# TODAY’S GOALS Learn advanced strategies for addressing counterarguments Finalize preparations for the class debate.

## Presentation on theme: "TODAY’S GOALS Learn advanced strategies for addressing counterarguments Finalize preparations for the class debate."— Presentation transcript:

TODAY’S GOALS Learn advanced strategies for addressing counterarguments Finalize preparations for the class debate

ADVANCED COUNTERARGUMENT STRATEGIES: INFORMAL FALLACIES Pg. 359 Post Hoc, Ergo Propter Hoc: Strategy attacking evidence Latin for “after this, therefore because of this” When a counterargument claims that one thing has caused another, you can point out the many ways in which causation is difficult to prove and a suggested causation may only be correlation Relates back to the problems with proving causation we discussed in units 2 and 3 Hasty Generalizations: Strategy attacking evidence When an opponent generalizes information from a small study or small group to a larger one, point out how this information may not be applicable and how the larger group differs from the smaller one Only a couple differences are necessary to make a generalization break down You can also attack the use of generalizations, possibly linking them to other incorrect stereotypes (such as racial generalizations) for pathos

False Analogy Strategy attacking evidence When your opponents use examples and analogies between multiple things or situations, you can disprove their arguments by showing the ways in which those things are different (and thus their analogies do not apply) Only a couple exceptions are necessary to make an analogy break down Ad Hominem Latin for “against the person” If you cannot find fault with an argument, attack the credibility of the arguer instead Rather than attacking the argument or its evidence, this is a negative ethos appeal we discussed previously Be careful when using this in a debate since it also opens you up to such arguments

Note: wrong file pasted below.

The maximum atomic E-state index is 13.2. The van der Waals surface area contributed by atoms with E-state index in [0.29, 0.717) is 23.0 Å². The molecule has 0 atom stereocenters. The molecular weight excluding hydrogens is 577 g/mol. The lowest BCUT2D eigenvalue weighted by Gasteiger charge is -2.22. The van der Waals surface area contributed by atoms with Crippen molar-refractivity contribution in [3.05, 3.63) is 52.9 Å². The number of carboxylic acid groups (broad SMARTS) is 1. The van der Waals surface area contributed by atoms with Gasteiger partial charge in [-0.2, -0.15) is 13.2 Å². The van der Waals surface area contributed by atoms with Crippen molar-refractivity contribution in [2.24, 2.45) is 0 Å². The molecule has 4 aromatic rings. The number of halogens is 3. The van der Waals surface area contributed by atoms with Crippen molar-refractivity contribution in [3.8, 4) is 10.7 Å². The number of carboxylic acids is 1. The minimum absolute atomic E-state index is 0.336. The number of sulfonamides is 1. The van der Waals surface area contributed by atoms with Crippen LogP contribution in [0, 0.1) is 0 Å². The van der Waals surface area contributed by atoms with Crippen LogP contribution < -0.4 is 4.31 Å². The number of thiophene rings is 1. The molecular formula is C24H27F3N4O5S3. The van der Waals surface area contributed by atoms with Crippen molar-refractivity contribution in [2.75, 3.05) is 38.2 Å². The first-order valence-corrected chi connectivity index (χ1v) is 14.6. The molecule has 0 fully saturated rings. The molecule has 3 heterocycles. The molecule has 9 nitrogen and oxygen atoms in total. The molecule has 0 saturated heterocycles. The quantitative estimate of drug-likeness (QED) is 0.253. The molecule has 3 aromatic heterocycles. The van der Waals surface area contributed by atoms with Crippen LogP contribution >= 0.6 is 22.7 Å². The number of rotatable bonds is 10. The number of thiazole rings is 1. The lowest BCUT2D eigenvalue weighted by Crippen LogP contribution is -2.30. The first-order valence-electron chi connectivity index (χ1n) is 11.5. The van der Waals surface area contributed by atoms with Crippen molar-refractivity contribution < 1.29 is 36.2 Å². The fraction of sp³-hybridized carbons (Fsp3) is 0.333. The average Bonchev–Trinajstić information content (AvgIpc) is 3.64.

INFORMAL FALLACIES Either/or Reasoning Can be used when attacking an argument or its evidence When an opponent tries to boil down a complex issue into only two sides or two choices, point out the myriad of other possibilities to disprove their argument This is a common strategy when a thesis or argument is too strongly stated and you can present alternate solutions Appeals to False Authority Usually used against evidence (but not always) When an opponent supports their argument with the fact that “many people” or a famous person support it, point out that these people are not experts or authorities on the matter. Just because something is the most common view does not mean that it is right Similar to an ‘ad hominem’ strategy but here you are focusing on evidence rather than the primary arguer

INFORMAL FALLACIES Circular Reasoning Usually used against arguments When an opponent draws in or restates their main idea as part of the evidence to support it, illustrate this for readers to show the argument has no external evidence Slippery slope When your opponent implies that doing one action will lead to an inevitable series of events, point out the problems with causation and the many ways and times it can be stopped. Also related to the problems with proving causation we discussed in units 2 and 3 Offer alternate possibilities or pointing out the myriad of complicated variabels that could change the situation

GROUP ACTIVITY: ADVANCED COUNTERARGUMENT STRATEGIES In your unit 4 groups Read through the claims on page 353 and answer questions 1-3 Share the working versions of your theses for your classical argument essay and answer questions 4-5 4.Identify one solid counterargument to each student’s claim that could be addressed in the counterargument section of the student’s essay 5.Select a strategy we discussed in class to refute that counterargument

GROUP ACTIVITY: FINAL DEBATE PLANNING In your debate groups Share the sources you have found and brought in for use with the class debate 1.Aside from the student who brought in the article/source for their speaking point, what other speaking points could be strengthened from the source’s information? Who would use this information? 2.For each source and its primary associated speaking point, who is the alternate speaker who can present that point and the information from the corresponding source? 3.Make a final list of each group member, their speaking points, and at least 3 counterargument strategies your group will employ.

HOMEWORK Journal Entry 29 Focus: Counterarguments At this point in the development of your essay, it is time to start working out the second most complicated element of your classical argument essay: the counterarguments. First, take a few minutes to brainstorm what the main objections to your stance will be, trying to see the issue from multiple perspectives. You should think of the most common objections as well as any rhetorical weak points your argument may have. Next, consider how you can refute these counterarguments. Will you attack your opponent’s main idea or thesis? Or might the opponent’s evidence be a weaker point to debate? Are there any strong points your opponent may have to which you will have to concede? Why? Of the rhetorical strategies we have just discussed, which do you think will be the most helpful in refuting counterarguments?